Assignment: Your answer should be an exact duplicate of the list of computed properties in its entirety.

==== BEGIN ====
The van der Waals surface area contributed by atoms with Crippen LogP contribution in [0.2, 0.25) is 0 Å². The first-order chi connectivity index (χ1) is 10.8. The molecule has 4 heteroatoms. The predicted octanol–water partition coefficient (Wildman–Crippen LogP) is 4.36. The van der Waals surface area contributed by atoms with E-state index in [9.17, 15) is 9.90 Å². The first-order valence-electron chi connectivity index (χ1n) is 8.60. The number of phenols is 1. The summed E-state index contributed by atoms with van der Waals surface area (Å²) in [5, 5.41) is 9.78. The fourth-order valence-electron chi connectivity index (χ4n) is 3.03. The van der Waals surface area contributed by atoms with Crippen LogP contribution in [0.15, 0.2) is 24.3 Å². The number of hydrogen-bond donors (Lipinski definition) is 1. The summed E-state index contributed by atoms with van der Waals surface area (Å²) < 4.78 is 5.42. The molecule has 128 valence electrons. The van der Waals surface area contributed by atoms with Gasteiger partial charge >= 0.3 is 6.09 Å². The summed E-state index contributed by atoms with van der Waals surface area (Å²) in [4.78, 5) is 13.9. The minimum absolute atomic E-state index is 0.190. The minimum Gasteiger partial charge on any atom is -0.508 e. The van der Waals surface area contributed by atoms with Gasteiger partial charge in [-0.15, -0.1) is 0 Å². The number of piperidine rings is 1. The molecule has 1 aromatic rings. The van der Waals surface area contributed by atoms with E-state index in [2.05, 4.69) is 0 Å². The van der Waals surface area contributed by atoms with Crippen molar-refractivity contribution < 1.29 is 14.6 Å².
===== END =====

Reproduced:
The van der Waals surface area contributed by atoms with Crippen LogP contribution in [0.2, 0.25) is 0 Å². The first-order chi connectivity index (χ1) is 10.8. The molecule has 4 heteroatoms. The predicted octanol–water partition coefficient (Wildman–Crippen LogP) is 4.36. The van der Waals surface area contributed by atoms with E-state index in [9.17, 15) is 9.90 Å². The first-order valence-electron chi connectivity index (χ1n) is 8.60. The number of phenols is 1. The summed E-state index contributed by atoms with van der Waals surface area (Å²) in [5, 5.41) is 9.78. The fourth-order valence-electron chi connectivity index (χ4n) is 3.03. The van der Waals surface area contributed by atoms with Crippen LogP contribution in [0.15, 0.2) is 24.3 Å². The number of hydrogen-bond donors (Lipinski definition) is 1. The summed E-state index contributed by atoms with van der Waals surface area (Å²) < 4.78 is 5.42. The molecule has 128 valence electrons. The van der Waals surface area contributed by atoms with Gasteiger partial charge >= 0.3 is 6.09 Å². The summed E-state index contributed by atoms with van der Waals surface area (Å²) in [4.78, 5) is 13.9. The minimum absolute atomic E-state index is 0.190. The minimum Gasteiger partial charge on any atom is -0.508 e. The van der Waals surface area contributed by atoms with Gasteiger partial charge in [-0.15, -0.1) is 0 Å². The number of piperidine rings is 1. The molecule has 1 aromatic rings. The van der Waals surface area contributed by atoms with E-state index in [2.05, 4.69) is 0 Å². The van der Waals surface area contributed by atoms with Crippen molar-refractivity contribution < 1.29 is 14.6 Å².